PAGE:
Below is a listing and brief description of Eco Statics certifications.
The European Commission describes the CE certification mark as a “passport” that allows manufacturers to circulate industrial products freely within the internal market of the EU. The CE mark certifies that the products have met EU health, safety and environmental requirements that ensure consumer and workplace safety. All manufacturers in the EU and abroad must affix the CE mark to those products covered by the “New Approach” directives in order to market their products in Europe. Once a product receives the CE mark, it can be marketed throughout the EU without undergoing further product modification.
Most products covered by New Approach Directives can be self-certified by the manufacturer and do not require the intervention of an EU-authorized independent testing/certifying company (notified body). To self-certify, the manufacturer must assess the conformity of the products to the applicable directives and standards. While the use of EU harmonized standards is voluntary in theory, in practice the use of European standards is the best way to meet the ce requirements of the CE mark directives. This is because the standards offer specific guidelines and tests to meet safety requirements, while the directives, general in nature, do not.
RESTRICTION OF HAZARDOUS SUBSTANCES
RoHS, also known as Lead-Free, stands for Restriction of Hazardous Substances. RoHS, also known as Directive 2002/95/EC, originated in the European Union and restricts the use of six hazardous materials found in electrical and electronic products. All applicable products in the EU market after July 1, 2006, must pass RoHS compliance. RoHS impacts the entire electronics industry and many electrical products as well.
The definition and aim of the RoHS directive are quite simple. The RoHS directive aims to restrict certain dangerous substances commonly used in electronic and electronic equipment. Any RoHS compliant component is tested for the presence of Lead (Pb), Cadmium (Cd), Mercury (Hg), Hexavalent chromium (Hex-Cr), Polybrominated biphenyls (PBB), and Polybrominated diphenyl ethers (PBDE). For Cadmium and Hexavalent chromium, there must be less than 0.01% of the substance by weight at raw homogeneous materials level. For Lead, PBB, and PBDE, there must be no more than 0.1% of the material, when calculated by weight at raw homogeneous materials. Any RoHS compliant component must have 100 ppm or less of mercury and the mercury must not have been intentionally added to the component. In the EU, some military and medical equipment are exempt from RoHS compliance.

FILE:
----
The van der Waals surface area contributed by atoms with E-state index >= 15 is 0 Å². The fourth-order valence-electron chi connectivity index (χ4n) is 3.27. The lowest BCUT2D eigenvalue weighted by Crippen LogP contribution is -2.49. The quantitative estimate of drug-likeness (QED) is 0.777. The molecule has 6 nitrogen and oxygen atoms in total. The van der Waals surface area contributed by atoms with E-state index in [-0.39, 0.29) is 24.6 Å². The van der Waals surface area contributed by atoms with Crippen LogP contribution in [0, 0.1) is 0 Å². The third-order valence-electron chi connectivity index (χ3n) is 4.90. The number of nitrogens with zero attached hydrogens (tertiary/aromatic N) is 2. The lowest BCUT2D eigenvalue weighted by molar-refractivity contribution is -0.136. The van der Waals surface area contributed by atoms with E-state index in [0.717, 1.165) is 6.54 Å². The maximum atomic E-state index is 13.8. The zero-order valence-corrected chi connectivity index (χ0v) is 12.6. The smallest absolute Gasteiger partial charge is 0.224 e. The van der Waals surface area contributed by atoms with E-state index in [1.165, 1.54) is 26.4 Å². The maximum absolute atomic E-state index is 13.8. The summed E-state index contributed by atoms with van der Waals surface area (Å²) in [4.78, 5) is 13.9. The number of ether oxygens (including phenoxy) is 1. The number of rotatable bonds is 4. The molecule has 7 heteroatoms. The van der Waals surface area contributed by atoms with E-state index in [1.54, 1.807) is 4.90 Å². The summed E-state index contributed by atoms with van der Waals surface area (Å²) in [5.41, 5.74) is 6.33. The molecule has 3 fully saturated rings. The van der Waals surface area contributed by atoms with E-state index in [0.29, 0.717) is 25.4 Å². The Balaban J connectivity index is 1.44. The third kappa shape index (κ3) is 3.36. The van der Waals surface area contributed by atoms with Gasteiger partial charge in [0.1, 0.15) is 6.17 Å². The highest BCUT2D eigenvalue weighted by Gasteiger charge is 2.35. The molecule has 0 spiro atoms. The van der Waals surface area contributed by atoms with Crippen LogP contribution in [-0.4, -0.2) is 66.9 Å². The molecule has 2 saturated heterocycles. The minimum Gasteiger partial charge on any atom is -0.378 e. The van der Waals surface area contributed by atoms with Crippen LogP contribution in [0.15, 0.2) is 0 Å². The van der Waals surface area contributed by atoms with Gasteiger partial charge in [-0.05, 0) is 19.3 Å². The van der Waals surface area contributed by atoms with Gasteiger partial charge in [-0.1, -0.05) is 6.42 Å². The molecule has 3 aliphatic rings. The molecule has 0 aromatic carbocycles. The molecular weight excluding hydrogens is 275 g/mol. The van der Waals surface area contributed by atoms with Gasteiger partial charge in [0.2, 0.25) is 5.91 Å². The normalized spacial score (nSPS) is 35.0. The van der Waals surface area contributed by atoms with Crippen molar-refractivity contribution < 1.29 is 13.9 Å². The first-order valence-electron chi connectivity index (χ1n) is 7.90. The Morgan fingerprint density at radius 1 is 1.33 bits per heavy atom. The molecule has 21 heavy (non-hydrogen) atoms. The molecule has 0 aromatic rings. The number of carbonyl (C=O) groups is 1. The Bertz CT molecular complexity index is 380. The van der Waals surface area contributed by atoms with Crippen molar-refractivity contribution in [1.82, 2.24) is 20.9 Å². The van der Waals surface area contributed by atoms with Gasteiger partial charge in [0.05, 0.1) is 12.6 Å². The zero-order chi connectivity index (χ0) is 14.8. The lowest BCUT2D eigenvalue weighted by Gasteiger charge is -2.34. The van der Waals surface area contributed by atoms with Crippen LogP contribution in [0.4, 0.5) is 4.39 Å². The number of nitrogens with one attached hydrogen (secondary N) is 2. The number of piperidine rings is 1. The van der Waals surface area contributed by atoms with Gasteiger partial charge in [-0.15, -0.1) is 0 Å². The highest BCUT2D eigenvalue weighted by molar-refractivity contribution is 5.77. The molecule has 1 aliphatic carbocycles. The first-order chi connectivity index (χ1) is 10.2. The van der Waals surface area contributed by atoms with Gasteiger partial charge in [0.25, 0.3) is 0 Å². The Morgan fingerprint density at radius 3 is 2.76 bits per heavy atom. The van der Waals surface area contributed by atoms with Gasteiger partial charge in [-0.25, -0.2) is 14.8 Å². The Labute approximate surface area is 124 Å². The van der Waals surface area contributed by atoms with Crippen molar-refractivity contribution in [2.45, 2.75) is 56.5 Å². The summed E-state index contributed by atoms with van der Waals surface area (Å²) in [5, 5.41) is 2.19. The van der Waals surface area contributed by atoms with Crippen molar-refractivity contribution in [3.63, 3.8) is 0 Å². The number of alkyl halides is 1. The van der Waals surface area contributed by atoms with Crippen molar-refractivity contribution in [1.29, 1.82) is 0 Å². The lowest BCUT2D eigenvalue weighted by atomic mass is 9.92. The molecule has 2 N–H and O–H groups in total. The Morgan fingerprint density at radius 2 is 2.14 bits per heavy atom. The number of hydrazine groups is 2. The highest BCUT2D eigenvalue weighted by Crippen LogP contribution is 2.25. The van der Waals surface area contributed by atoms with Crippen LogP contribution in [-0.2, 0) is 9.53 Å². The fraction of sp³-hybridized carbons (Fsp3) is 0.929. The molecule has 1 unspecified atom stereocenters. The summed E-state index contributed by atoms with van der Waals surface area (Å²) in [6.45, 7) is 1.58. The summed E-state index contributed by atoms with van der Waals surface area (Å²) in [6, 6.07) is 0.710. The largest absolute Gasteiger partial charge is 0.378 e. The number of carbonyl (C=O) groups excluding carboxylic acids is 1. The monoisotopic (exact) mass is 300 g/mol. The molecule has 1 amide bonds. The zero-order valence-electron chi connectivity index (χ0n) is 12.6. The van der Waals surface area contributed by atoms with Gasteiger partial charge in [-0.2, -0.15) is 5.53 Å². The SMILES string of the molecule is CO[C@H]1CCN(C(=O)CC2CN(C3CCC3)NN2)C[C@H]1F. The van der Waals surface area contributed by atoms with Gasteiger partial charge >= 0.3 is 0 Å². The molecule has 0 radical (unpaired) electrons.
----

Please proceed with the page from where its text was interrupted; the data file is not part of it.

EDISON TESTING LABORATORIES
The ETL, Edison Testing Laboratories, Listed Mark is proof of product compliance (electrical, gas and other safety standards) to North American safety standards. Authorities Having Jurisdiction (AHJ’s) in 50 states and Canada and retailers accept the ETL Listed Mark as proof of product safety. Manufacturers are choosing ETL certification because it gives them a competitive advantage in the marketplace. Today, the ETL Listed Mark is featured on millions of products sold by major retailers. The product with ETL extract transform Listed Mark from certified by ITS. This certification mark indicates that the product has been tested to and has met the minimum requirements of a widely recognized U.S product safety standard, that the manufacturing site has been audited, and that the applicant has agreed to a program of periodic factory follow-up inspections to verify continued performance.
CANADIAN STANDARDS ASSOCIATION
CSA certification CSA Group has the largest subject area recognition of the SDOs accredited by the Standards Council of Canada (SCC), an organization that coordinates Canada’s National Standards System. We maintain our accreditation by developing consensus standards that adhere to the requirements established by the SCC.
FEDERAL COMMUNICATIONS COMMISSION
The Federal Communications Commission (FCC) is an independent United States government agency that is directly responsible to Congress. The FCC was established by the Communications Act of 1934 and is charged with regulating interstate and international communications by radio, television, wire, satellite, and cable. The FCC’s jurisdiction covers the 50 states, the District of Columbia, and U.S. possessions.
All devices that operate at a clock rate of 9 kHz are required to test their product to the appropriate FCC Code.